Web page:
Why do the Dutch lose important football matches but win the ones in hockey?

The inability of the Dutch to win important football games is one of sports’ greatest conundrums. The talent and ability of their players is undoubted. They have had some of the best coaches. Their players have been the heart and soul of all-conquering club sides – the winning DNA is not missing. But somehow when they all get together to play for the country, things go wrong at the most crucial junctures.

Numerous theories and explanations have been propounded.

The most acceptable amongst those point to the high cerebral quotient of Dutch players – they often get into arguments over tactics – and team spirit goes for a toss.

The same argument has been made by David Winner in his excellent book on Dutch Football – Brilliant Orange: The Neurotic Genius Of Dutch Soccer.

If this is indeed the case, then other Dutch sportspersons shouldn’t be any different – they should also be masters of the heart breaking defeat.

Oddly though, their hockey teams have more often than not shown very contrasting behaviour.

They seem to save their best for the biggest occasions.

They have won 2 out of the last 4 Olympic titles, 2 out of last 6 World Cups and 6 out of the last 12 Champions Trophies – making a very strong case for themselves as the best hockey nation in the last 20 odd years.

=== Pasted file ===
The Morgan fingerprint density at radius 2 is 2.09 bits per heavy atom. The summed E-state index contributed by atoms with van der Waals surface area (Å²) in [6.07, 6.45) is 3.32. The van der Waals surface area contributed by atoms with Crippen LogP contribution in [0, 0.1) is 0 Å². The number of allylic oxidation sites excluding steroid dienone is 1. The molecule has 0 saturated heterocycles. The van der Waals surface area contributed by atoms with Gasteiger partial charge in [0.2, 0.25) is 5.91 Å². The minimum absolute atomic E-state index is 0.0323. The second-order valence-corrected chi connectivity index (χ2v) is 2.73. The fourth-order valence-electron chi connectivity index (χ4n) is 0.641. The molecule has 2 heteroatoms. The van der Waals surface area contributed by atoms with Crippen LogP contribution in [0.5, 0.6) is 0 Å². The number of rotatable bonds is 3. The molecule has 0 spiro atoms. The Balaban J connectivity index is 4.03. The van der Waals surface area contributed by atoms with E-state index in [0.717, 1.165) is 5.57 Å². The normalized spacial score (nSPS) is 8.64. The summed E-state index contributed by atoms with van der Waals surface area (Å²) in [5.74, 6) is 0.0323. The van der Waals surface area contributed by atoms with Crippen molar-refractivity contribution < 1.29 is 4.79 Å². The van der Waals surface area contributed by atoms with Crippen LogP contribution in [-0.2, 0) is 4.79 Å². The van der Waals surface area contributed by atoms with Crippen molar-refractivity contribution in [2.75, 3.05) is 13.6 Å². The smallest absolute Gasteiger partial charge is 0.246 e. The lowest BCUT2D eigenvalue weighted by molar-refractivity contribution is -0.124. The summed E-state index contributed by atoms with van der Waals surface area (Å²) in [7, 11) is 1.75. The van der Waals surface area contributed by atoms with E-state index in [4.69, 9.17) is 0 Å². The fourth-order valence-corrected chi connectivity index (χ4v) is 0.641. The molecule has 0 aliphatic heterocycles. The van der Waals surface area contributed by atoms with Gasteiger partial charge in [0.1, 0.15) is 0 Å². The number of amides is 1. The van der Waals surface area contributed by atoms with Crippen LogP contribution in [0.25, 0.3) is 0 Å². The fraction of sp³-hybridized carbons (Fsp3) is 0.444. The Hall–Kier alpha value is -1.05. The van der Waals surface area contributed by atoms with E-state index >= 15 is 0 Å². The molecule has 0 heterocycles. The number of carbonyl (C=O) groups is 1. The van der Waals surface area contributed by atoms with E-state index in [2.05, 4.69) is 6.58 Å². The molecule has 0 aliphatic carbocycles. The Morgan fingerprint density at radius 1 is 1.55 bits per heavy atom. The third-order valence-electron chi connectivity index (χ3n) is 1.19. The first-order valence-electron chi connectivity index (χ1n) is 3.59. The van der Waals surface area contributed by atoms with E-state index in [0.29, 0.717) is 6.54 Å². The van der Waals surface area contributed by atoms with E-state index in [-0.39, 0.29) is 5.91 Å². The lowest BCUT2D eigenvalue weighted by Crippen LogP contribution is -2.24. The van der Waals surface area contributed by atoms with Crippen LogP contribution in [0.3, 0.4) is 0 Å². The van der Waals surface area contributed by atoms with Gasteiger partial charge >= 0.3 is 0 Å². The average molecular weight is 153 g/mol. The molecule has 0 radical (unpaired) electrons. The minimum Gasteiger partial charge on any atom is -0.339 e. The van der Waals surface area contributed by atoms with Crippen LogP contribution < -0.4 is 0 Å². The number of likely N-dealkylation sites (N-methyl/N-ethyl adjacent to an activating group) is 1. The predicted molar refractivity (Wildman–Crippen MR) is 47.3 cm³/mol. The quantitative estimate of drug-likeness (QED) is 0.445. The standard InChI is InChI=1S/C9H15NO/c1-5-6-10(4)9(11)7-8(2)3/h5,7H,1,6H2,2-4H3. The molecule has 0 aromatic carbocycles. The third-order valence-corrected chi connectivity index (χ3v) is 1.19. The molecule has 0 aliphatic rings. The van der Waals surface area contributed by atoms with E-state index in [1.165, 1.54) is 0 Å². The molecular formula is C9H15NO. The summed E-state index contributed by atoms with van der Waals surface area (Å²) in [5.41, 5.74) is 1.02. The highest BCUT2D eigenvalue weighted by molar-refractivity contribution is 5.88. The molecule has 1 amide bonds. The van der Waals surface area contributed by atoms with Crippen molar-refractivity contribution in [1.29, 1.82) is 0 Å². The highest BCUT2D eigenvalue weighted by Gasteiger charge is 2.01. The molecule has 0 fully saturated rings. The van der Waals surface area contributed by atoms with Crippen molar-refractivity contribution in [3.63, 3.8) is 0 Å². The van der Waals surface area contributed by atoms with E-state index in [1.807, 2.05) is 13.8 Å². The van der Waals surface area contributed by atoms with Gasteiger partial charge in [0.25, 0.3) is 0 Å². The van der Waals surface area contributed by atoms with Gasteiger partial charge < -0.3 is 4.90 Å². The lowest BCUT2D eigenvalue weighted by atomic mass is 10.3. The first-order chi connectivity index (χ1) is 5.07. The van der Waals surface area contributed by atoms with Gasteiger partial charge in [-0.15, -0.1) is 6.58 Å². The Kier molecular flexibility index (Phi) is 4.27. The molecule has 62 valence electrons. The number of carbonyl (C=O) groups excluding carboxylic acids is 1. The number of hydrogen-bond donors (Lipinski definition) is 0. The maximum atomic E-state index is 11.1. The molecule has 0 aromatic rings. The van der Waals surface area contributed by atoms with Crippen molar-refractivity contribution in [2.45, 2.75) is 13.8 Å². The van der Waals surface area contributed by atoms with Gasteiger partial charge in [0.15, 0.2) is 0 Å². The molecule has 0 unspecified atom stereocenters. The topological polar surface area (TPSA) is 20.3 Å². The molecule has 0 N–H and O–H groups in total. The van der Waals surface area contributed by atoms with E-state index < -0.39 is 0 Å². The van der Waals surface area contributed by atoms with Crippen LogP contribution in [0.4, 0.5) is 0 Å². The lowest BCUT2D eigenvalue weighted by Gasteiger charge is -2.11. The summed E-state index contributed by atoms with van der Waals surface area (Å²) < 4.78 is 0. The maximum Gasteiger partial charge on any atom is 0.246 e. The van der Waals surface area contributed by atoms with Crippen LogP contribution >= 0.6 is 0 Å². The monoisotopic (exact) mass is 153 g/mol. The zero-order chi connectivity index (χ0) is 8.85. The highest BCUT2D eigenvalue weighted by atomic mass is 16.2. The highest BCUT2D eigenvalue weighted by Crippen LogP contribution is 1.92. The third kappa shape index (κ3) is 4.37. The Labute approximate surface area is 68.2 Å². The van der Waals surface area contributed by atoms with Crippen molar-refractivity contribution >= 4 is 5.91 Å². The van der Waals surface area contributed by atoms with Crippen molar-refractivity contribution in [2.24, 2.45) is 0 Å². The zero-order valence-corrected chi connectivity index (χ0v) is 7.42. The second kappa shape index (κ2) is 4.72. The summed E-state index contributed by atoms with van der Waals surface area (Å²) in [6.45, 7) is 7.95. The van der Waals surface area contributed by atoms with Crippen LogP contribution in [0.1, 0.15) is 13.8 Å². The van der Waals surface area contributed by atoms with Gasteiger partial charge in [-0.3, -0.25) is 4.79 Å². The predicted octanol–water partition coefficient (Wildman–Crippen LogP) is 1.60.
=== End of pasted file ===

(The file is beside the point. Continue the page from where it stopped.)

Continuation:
What is going on here?

Hockey is also a team sport like football and involves as much tactics and strategy as their footy cousins.

You could argue that hockey is less competitive than football, but then again, a Dutch hockey side should be just as vulnerable to infighting over tactics – an action exacerbated by the very Dutch trait of freedom of thought and expression.

If we deep dive a little, we will find that Dutch football sides either produce flawless football and roll over the opposition or lose their heads and their conviction when not at their best in closely fought battles of attrition. The lone exception being the 1988 European Champions in the former West Germany.

But their hockey teams have excelled in all kinds of situations, often winning games when not at their best and when faced with a difficult situation. Their victory over a rampant Pakistan led by Shahbaz Ahmed in the 1990 World Cup final in Lahore is a classic example.

About time the footballers took some lessons from their hockey mates.

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